On Saturday, during the blizzard, the Duluth Honor Guard served two families. I often say facetiously that we are more reliable than the U.S. Postal Service.

We were at our second funeral when the weather became more severe. I approached the pastor and asked if it would be all right if we presented not in the sanctuary but in the narthex. This was mainly to keep the grieving family inside for as long as possible for the flag presentation and out of the terribly inclement weather. It was also so the flag would not get wet and have to be unfolded to dry out to avoid molding.

“It is our policy that everything is to be done outside,” the pastor replied.

Now, Duluth Honor Guard members have no problem sacrificing our time, talent, and money to support our grieving families. I have even stated to guard members that there is an element of suffering and discomfort that will be asked of them. We are all fine with this condition.

My complaint is with churches that are not pro-military and have judged us by our military service. I would ask that they don’t punish the families of deceased military members due to their ideologies and beliefs.

On Saturday, I watched a poor widow huddled up and curled into her loved ones as wind and snow pelted their faces. For us to perform the rifle salute and TAPS is not a tremendous amount of time. The flag folding, in windy conditions, takes longer, however, to ensure a proper fold.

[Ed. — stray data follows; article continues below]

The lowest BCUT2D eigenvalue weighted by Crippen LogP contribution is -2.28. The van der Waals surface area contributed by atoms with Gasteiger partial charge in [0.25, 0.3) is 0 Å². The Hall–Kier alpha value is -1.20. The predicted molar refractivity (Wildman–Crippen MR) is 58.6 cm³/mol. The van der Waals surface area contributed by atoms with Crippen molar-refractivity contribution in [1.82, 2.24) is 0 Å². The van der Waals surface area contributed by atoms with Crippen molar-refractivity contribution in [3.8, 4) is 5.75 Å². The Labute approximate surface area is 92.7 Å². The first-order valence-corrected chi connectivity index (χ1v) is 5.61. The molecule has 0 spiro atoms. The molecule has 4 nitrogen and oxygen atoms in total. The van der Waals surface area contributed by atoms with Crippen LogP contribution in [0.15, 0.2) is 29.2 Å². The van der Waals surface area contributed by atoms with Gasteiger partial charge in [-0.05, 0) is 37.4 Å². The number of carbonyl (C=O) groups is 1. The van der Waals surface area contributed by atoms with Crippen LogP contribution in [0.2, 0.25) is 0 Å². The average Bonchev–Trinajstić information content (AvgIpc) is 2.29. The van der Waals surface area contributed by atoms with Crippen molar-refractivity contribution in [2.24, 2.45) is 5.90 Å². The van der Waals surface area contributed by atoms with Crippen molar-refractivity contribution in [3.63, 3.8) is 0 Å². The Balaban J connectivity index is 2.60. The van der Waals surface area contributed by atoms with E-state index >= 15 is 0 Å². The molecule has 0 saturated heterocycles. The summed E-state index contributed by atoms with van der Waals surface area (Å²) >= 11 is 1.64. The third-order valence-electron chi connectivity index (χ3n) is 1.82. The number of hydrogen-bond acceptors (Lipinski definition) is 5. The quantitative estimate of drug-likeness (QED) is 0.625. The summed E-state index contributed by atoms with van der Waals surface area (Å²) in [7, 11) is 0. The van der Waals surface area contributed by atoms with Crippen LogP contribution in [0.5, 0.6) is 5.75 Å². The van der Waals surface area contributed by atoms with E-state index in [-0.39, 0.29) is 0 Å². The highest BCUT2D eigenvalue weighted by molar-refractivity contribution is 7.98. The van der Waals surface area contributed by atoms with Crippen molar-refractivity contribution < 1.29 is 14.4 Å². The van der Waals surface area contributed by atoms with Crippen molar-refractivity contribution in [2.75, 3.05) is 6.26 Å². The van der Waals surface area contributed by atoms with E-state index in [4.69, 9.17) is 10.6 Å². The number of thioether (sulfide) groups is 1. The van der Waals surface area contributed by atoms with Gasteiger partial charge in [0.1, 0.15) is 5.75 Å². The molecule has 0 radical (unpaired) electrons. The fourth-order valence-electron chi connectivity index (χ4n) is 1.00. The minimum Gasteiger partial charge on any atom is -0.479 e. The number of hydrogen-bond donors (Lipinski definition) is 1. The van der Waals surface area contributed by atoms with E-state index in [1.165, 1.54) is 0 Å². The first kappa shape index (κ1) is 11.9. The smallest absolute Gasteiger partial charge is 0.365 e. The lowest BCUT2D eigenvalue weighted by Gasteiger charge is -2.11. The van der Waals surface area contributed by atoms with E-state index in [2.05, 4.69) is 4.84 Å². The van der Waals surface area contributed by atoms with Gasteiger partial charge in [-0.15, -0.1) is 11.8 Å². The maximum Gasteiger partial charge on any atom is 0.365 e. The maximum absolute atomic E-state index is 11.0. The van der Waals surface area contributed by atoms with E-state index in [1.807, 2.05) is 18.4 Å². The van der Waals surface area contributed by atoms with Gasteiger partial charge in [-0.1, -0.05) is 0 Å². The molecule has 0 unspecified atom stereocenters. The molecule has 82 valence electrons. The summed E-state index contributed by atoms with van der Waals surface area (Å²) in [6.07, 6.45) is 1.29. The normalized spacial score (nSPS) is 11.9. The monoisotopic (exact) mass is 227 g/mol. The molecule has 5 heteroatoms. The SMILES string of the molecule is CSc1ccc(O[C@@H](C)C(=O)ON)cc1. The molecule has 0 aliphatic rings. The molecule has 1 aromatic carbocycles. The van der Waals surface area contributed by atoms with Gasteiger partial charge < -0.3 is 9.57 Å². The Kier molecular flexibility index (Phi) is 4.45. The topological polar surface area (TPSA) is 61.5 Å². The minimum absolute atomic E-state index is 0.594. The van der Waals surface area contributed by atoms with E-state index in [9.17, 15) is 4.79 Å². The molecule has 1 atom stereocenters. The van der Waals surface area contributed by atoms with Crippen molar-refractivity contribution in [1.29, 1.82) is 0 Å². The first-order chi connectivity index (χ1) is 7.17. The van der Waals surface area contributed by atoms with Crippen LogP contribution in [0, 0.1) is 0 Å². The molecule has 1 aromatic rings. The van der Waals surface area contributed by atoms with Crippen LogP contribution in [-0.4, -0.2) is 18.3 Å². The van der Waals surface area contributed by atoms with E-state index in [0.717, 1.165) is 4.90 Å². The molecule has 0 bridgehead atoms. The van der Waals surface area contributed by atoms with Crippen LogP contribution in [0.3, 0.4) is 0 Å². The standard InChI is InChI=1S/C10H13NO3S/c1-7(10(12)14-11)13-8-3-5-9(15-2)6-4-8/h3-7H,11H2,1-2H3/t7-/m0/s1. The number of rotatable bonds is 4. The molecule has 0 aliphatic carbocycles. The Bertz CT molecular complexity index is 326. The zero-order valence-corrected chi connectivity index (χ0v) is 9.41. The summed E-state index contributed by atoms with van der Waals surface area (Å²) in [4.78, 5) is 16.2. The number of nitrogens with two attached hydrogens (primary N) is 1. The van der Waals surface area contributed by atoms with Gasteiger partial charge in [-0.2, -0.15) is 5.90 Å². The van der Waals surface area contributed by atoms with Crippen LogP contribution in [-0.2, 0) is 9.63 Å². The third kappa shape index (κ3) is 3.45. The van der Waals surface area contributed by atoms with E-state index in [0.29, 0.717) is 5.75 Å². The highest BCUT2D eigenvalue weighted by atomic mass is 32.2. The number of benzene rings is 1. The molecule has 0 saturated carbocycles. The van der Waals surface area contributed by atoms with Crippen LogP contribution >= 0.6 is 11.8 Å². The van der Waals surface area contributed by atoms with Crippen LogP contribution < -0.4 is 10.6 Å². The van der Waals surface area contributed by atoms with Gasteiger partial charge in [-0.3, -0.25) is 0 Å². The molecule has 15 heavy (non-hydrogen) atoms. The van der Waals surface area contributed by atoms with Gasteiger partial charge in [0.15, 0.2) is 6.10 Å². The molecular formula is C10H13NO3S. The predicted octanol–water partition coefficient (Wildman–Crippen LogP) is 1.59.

If there is penance to be paid, we with the Honor Guard will pay it. If a church does not want us inside, we will respect that. But if a grieving family is going to be punished, I would ask churches to consider making exceptions to policies, particularly during times of inclement weather. We really would like to have a more favorable view and relationship with some churches, but the human condition is what it is.

As I have stated in the past, if a family requests military honors, we, by law, have to provide that by any means necessary through the active military and authorized providers.

After surviving severe abuse, assaults, war, and cancers, my only desire is to serve God, my fellow man, and community. Others’ ill intentions anger me.

That being said, I’d like to end with a quote I live by: “Do all the good you can, by all the means you can, in all the ways you can, in all the places you can, at all the times you can, to all the people you can, as long as you ever can.”

John Marshall is captain of the Duluth Honor Guard.